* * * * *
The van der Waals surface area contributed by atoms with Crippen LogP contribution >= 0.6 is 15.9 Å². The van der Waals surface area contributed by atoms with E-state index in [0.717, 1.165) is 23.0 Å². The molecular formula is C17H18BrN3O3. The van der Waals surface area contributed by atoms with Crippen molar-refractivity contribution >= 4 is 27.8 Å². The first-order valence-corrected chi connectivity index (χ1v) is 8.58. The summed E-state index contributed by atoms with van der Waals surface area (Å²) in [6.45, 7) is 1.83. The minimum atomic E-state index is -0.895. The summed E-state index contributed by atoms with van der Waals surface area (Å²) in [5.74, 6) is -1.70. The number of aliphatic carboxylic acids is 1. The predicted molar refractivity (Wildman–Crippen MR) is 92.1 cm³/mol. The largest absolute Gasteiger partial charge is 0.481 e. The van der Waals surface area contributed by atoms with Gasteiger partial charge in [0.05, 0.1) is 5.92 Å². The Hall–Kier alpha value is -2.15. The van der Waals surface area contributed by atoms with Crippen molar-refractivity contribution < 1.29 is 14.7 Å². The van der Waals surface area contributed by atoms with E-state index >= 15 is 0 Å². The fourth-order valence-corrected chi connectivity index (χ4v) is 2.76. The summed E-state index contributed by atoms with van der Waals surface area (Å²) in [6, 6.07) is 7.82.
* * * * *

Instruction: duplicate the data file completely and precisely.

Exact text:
The van der Waals surface area contributed by atoms with Crippen LogP contribution >= 0.6 is 15.9 Å². The van der Waals surface area contributed by atoms with E-state index in [0.717, 1.165) is 23.0 Å². The molecular formula is C17H18BrN3O3. The van der Waals surface area contributed by atoms with Crippen molar-refractivity contribution >= 4 is 27.8 Å². The first-order valence-corrected chi connectivity index (χ1v) is 8.58. The summed E-state index contributed by atoms with van der Waals surface area (Å²) in [6.45, 7) is 1.83. The minimum atomic E-state index is -0.895. The summed E-state index contributed by atoms with van der Waals surface area (Å²) in [5.74, 6) is -1.70. The number of aliphatic carboxylic acids is 1. The predicted molar refractivity (Wildman–Crippen MR) is 92.1 cm³/mol. The largest absolute Gasteiger partial charge is 0.481 e. The van der Waals surface area contributed by atoms with Gasteiger partial charge in [0.05, 0.1) is 5.92 Å². The Hall–Kier alpha value is -2.15. The van der Waals surface area contributed by atoms with Crippen molar-refractivity contribution < 1.29 is 14.7 Å². The van der Waals surface area contributed by atoms with E-state index >= 15 is 0 Å². The fourth-order valence-corrected chi connectivity index (χ4v) is 2.76. The summed E-state index contributed by atoms with van der Waals surface area (Å²) in [6, 6.07) is 7.82.